The Break Presents: Armani Caesar
The old saying goes "It ain't where you're from, it's where you're at" (shout-out to Rakim), but for Armani Caesar, it's both. The first lady of Griselda Records got her start rapping when she was 12 years old. Thanks to a chance meeting at a local studio in her hometown of Buffalo, N.Y. in 2007, she was rhyming alongside Benny The Butcher and Conway The Machine as part of the early-2000s rap collective Buff City.
Those relationships are exactly why Westside Gunn signed her to Griselda Records this past March. He already knew she could rhyme, wrote her own verses and could bounce between the sounds of grimy New York rap and bass-heavy Southern hip-hop. Now with her new album, The Liz, released in September, she's basking in its positive reception, along with success of her clothing boutique Armani's Closet. All Armani wants to do is keep working; this story was a long time in the making.
During her time as an active member of Buff City, Armani moved to North Carolina to go to school in 2008, opting to be a student and put more time into that than rapping. Her passion for hip-hop came right back to life when she began writing rhymes in her dorm room. She also enrolled in 9th Wonder's Hip Hop in Context class, a course he taught at North Carolina State alongside Kid from Kid N Play. She felt inspired to dig into the classics and important artists of early hip-hop, taking rap even more seriously.
During this time, she kept releasing material, like the 17-track project Caesar's Palace in 2015. After that, Armani spent some time working as a stripper, but the hustle to get her music heard didn't stop. While radio was one way to get heard, the rising rapper knew she had more music to promote but didn't have the budget to do so. Before those radio spins, Armani decided to go hard on the video-sharing platform Triller in 2015. Clips of her songs "Get Trippy Freestyle" and the Ma$e-produced "Can't Take Him Back" began to blow up on Twitter and Instagram two years later as a result of her consistency on Triller. She even got "Can't Take Him Back" played on local radio in 2018. Her buzz picked up from there, which got her back onto the radar of Westside Gunn. From there, the rest is history.
Catch up on Armani's journey in this week's edition of The Break.
Age: "I'm grown."
Hometown: Buffalo, N.Y.
I grew up listening to: "Everybody. From Dipset, Lil Wayne, [Lil'] Kim, Foxy [Brown], Biggie, Jay-Z, a little bit of everybody. I just love music. Missy [Elliott], Lauryn Hill, the Spice Girls, Gwen Stefani. I didn't really have a favorite, I just listened to so much music. I had playlists and moods. This was around the time Limewire was heavy, so once I got a hold of that, it was over. Putting viruses on my mama computer."
My style’s been compared to: "Nobody current. Even people who say that I sound like a Foxy, they'll say that, but then they'll be like, 'But it's still you. I can hear you through it." It's more so like that feeling, like a breath of fresh air. People are missing that sound, and it was a void in there for a long time because the South kinda took over. And you can even hear it in the female rap. It's like a lot of it has more Southern sound to it."
I’m going to blow up because: "I just never gave up. I didn't think it was gonna work out, but it was something in me. I just couldn't stop doing it—even if I wanted to. I would be feeling a way, and then I would go write, and I would go to the studio, and record something, and be like, Yo, this shit is hard. Or even with my deal, I had got my first deal like years ago, like 2016. When you coming up, getting a deal, Oh, I made it! And ain't shit happen. Just prayer, faith, because any time that I got the answers right, it was because I guessed nine times out of 10."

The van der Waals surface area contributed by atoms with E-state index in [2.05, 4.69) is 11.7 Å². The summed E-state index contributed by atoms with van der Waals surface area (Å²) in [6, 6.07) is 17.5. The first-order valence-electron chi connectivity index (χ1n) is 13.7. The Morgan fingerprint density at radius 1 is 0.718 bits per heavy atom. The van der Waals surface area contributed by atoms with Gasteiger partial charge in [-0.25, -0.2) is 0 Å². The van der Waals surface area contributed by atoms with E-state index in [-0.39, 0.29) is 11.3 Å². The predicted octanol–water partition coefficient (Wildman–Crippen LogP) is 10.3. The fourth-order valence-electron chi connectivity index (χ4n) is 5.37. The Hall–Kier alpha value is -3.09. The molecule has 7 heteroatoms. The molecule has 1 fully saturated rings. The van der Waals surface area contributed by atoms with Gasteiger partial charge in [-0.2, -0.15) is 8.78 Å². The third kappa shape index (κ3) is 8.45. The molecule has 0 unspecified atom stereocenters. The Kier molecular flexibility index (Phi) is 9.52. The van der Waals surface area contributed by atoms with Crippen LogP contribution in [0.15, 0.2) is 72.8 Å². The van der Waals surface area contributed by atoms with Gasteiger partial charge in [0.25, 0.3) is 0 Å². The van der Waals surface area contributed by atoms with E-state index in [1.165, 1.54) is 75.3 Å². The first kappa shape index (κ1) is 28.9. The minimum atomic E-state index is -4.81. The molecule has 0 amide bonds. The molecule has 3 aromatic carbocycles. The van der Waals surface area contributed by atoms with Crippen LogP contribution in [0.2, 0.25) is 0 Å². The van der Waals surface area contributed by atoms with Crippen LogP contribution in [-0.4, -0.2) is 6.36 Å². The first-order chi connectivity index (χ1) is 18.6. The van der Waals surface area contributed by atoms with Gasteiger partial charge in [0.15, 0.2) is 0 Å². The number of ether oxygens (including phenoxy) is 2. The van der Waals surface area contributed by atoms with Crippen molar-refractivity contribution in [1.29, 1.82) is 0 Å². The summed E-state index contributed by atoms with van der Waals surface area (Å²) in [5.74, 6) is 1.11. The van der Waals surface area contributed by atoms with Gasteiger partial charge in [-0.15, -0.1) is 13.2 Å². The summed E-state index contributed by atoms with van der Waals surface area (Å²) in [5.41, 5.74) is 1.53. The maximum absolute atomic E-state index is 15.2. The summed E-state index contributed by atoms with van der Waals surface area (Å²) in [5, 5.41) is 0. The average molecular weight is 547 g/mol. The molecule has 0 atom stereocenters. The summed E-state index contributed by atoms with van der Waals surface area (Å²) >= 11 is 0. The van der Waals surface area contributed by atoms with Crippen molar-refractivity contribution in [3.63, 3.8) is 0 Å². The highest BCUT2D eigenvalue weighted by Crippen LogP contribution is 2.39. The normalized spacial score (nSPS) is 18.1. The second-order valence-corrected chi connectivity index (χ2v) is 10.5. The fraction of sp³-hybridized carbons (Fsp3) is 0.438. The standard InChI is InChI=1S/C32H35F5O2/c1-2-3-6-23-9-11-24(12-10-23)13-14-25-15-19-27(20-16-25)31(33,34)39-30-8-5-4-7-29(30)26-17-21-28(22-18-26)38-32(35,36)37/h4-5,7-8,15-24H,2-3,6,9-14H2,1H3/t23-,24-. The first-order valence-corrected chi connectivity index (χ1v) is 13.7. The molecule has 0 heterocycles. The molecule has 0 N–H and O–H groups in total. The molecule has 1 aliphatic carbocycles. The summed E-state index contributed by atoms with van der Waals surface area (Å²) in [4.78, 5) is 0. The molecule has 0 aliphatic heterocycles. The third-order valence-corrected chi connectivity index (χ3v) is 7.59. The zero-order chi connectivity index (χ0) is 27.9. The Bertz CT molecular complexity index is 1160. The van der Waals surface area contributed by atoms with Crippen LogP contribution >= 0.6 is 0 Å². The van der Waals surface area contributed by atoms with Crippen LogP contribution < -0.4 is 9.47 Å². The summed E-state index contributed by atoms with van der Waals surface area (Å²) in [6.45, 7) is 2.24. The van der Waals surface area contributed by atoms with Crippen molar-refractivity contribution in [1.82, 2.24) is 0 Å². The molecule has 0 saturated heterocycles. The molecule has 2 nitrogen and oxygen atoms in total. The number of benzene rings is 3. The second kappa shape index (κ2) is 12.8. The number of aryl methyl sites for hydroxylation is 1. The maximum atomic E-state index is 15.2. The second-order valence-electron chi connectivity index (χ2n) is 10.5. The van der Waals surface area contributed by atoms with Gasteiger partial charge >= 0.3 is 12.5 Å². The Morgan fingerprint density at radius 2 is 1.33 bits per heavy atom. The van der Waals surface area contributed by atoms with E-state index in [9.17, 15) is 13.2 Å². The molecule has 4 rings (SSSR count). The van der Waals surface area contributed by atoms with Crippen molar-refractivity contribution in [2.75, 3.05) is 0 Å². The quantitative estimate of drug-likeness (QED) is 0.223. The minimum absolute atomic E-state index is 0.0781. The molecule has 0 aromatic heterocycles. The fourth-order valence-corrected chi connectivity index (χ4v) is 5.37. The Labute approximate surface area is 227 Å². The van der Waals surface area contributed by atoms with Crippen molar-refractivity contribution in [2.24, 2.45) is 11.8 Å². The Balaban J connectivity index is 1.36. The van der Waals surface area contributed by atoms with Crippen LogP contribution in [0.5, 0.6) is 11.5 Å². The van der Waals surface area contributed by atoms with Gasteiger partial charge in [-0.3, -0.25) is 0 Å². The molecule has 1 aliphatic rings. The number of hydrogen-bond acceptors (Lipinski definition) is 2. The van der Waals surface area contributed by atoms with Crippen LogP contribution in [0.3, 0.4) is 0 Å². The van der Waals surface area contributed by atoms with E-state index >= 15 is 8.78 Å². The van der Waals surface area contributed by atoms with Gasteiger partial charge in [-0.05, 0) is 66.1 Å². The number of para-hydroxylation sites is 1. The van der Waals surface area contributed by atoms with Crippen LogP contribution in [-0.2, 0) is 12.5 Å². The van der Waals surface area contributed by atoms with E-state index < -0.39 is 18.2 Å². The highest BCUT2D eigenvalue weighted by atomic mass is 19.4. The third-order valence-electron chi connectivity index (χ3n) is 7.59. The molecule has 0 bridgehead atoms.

What’s your most slept-on song, and why?: "I got a project called Pretty Girls Get Played Too that I had dropped well before I got signed. That I think is fire that people haven't heard. '1990 Caesar,' another one that's fire that a lot of people didn't hear yet. I might redo those songs on different beats so that I can actually distribute them publicly, because they all kinda mixtape-ish."
My standout records to date have been: "'Simply Done' with me, Benny [The Butcher] and DJ Premier. The 'Lil Cease' record I did, on Westside's FlyGod Is An Awesome God 2 [album]. That was huge ’cause everybody....I've never seen so many people recite that verse, which is why I'm so tight. I can't wait for the world to get back at least semi-normal because I'm ready to start doing shows. It's so many people, they'll comment under my pictures [on social media] with my verse, just all of the reposts I be seeing, and really and truly, more than half of them be men. That's so fire to me."
My standout moments to date have been: "Getting a write-up in the Buffalo newspaper [The Buffalo News] on the first page. That was fire because that's home, and a lot of times, it takes you leaving home, and coming back to really get your flowers and acknowledgement. So, to see everything come full circle, that was fire. I wish they would've used a different picture though. My grandmother was probably looking like, 'What the hell! You got a bra on the newspaper!'
"And this year as a whole, everything kinda been back to back so much, I really haven't had a chance to smell the roses just because I'm on to the next thing."
Most people don’t know: "I'm really low-key a nerd. I like learning about shit, all day, every day. I read, I watch YouTube, I graduated from YouTube University. Everything from my business even down to how to organize. I like to organize shit; that calms me down. I'm a Christian, even though you may not look at me and see, I'm very much heavy on the God."
I’m going to be the next: "Female rap mogul."
"Simply Done" featuring Benny The Butcher
Westside Gunn's "Lil Cease" featuring Armani Caesar